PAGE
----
Sponsored Links
Page 1 of 2 12 LastLast
Results 1 to 10 of 20
Like Tree4Likes

Thread: Direct infos from San Raffaele student living in Milan!

  1. #1
    Milan_MD is offline Junior Member
    Join Date
    Aug 2011
    Posts
    20
    Downloads
    0
    Uploads
    0
    Thanks
    0
    Thanked 0 Times in 0 Posts

    Direct infos from San Raffaele student living in Milan!

    Advertisements



    Hi guys! I am a last year med student at San Raffaele in Milan (unluckly on the "italian" program..) almost approaching my degree! I got some friends all over the world that joined this forum and continuously ask me for advice and suggestion to get into the international med program here in Milan. Thus, I decided to join the forum to not copy-attach my answers thousands of times by e-mail and possibly to be of any help also for any other our there! So please feel free to contact me for any doubt, request or information regarding San Raffaele University on his whole or the International Med School. I spent really everyday of my last 6 years over here so I feel preatty confident on any topic, lol! In addition I am from Milan so may be able to answer to question also on the city and the life you could meet!

    g.

  2. #2
    BenjaminFlom is offline Junior Member 521 points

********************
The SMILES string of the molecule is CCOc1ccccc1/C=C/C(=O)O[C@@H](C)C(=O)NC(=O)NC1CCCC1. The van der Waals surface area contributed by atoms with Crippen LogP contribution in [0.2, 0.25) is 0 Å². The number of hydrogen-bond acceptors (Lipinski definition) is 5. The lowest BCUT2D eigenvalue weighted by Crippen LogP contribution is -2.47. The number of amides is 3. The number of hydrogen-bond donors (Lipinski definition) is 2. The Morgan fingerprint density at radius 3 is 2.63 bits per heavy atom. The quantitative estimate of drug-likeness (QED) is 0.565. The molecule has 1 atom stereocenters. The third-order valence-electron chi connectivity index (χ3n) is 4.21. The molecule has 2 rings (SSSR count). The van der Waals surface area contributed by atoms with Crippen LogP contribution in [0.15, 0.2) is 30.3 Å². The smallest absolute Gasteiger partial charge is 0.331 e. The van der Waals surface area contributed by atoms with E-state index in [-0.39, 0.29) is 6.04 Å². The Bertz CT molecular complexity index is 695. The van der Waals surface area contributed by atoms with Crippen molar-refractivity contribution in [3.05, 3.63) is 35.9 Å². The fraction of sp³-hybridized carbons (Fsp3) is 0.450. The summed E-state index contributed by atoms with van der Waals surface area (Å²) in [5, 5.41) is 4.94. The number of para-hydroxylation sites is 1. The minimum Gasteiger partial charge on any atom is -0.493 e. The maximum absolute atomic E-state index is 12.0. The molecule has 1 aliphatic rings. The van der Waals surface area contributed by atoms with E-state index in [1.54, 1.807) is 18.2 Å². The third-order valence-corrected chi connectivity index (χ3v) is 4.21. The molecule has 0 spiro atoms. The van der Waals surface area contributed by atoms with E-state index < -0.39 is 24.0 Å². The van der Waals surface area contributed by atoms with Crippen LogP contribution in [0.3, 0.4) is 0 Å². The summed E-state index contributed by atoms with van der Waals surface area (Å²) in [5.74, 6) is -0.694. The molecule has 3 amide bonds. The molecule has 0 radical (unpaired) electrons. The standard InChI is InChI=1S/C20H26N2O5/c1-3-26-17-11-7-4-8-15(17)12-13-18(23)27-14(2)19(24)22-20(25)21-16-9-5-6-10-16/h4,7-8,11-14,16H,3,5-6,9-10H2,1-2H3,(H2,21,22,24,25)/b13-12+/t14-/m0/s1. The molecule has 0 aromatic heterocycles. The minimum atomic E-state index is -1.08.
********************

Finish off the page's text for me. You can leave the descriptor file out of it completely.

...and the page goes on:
Join Date
    May 2011
    Posts
    99
    Downloads
    0
    Uploads
    0
    Thanks
    0
    Thanked 0 Times in 0 Posts

    Living in Milan Step 1 - House

    The previous post may be bordering on SPAM, because the above post was copied and pasted in part to multiple threads. But, this is an important discussion to have because people who go to San Raffaele have to live somewhere in the area.

    Finding living accomodations for me was very challenging in Milan (city - I did not look at surrounding areas). In fact, after a short moment of thought I may be the only non Italian speaking student in our class (we had 6 - based on who attended the optional crash course in Italian during the first few weeks) that did not live in the dormatory last year.

    Finding housing is very different for people who do not speak Italian, or more importantly do not live in Milan. You will find many postings and listings for apartments for rent, but there is a big difference between finding an ad and having someone rent you an apartment.

    The main barrier to renting an apartment for foreign students will be 1) cost 2) busta paga/guarantzia.